14. The structure of any of claims 8 - 13 exhibiting a Slow Peel Resistance no greater than 2.0 μητ/8.
15. The structure of any of claims 8 - 14 exhibiting a Peel Force greater than 5.0 N/mm.
Description  (Le texte OCR peut contenir des erreurs.)

IMPROVED COMBINATION OF ELASTOMERIC FILM COMPOSITION AND ADHESIVE

FOR A STRETCH LAMINATE

BACKGROUND OF THE INVENTION Elastic materials, formed into elastic films, are commonly used for a wide variety of applications. For example, disposable absorbent articles typically include one or more components that rely on film materials, especially elastic film materials, to control the movement of liquids and to provide a comfortable, conforming fit when the article is worn by a wearer.

It is often useful to use adhesives to attach these elastic materials to other parts of the diaper. For example, laminating the elastic material to one or more nonwovens can provide benefits such as desirable look and feel, or facilitate the attachment of said laminate to other parts of the diaper. Sometimes, however, the mechanical integrity of adhesive bonds between elastomer and nonwoven can undergo an undesirable decrease as time elapses during distribution, storage and warehousing of product. Decreases in adhesion strength can be caused by undesired chemical interactions between adhesive and elastomer, and can lead to the mechanical failure of the elastic laminate or portions of the diaper to which it is attached.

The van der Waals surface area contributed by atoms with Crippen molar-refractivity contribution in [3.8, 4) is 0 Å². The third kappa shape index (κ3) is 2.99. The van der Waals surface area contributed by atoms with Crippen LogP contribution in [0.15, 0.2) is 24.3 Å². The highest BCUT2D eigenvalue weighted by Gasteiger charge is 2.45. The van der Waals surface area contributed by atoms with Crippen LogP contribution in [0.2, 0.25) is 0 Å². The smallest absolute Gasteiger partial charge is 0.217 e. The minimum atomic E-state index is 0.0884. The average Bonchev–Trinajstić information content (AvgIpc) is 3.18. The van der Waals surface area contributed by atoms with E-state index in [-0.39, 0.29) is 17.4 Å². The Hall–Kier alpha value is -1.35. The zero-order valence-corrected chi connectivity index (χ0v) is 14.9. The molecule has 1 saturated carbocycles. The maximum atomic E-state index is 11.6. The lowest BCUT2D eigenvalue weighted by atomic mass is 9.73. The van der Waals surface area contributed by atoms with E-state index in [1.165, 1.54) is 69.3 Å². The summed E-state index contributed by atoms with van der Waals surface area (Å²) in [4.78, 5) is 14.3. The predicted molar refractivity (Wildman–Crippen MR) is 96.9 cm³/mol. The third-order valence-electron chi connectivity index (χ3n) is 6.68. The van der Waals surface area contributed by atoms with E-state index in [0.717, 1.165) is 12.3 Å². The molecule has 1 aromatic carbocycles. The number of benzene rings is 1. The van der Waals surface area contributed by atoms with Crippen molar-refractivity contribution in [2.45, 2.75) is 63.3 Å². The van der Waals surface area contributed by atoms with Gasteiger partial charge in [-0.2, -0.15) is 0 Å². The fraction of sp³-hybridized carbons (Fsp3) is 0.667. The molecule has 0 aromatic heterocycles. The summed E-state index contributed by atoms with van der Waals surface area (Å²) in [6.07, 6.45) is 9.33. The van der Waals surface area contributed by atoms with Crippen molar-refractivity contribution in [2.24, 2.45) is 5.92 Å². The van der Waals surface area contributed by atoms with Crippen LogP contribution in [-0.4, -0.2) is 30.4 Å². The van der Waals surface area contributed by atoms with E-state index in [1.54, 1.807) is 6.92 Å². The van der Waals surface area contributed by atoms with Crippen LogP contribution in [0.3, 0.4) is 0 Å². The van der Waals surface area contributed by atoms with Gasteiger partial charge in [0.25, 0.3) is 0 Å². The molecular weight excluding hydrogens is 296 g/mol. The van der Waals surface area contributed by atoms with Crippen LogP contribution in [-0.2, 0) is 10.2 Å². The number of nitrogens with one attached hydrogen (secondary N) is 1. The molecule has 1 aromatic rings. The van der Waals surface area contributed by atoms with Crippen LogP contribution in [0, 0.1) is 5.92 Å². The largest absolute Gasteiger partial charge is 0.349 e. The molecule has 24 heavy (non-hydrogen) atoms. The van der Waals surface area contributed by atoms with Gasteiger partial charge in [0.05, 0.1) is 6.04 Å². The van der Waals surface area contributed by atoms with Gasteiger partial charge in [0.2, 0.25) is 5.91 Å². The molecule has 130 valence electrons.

Unintended mechanical failure of an article or article component is almost always undesirable, but when the article is a disposable absorbent article such as a diaper or training pant, the consequences of mechanical failure may be especially undesirable as a consequence of the possibility of bodily exudates escaping from the article, or the article separating from the wearer. Further compounding the potential problems associated with conventional films, it may in some circumstances be desired to use thinner or lower basis weight films, to reduce material costs.

Problems associated with the formation of tears, holes, and apertures in a film may be even more acute in thinner/lower basis weight films. Compositions for films addressed to the above-described problems are described in copending U.S. Application Ser. No. 13/026,533.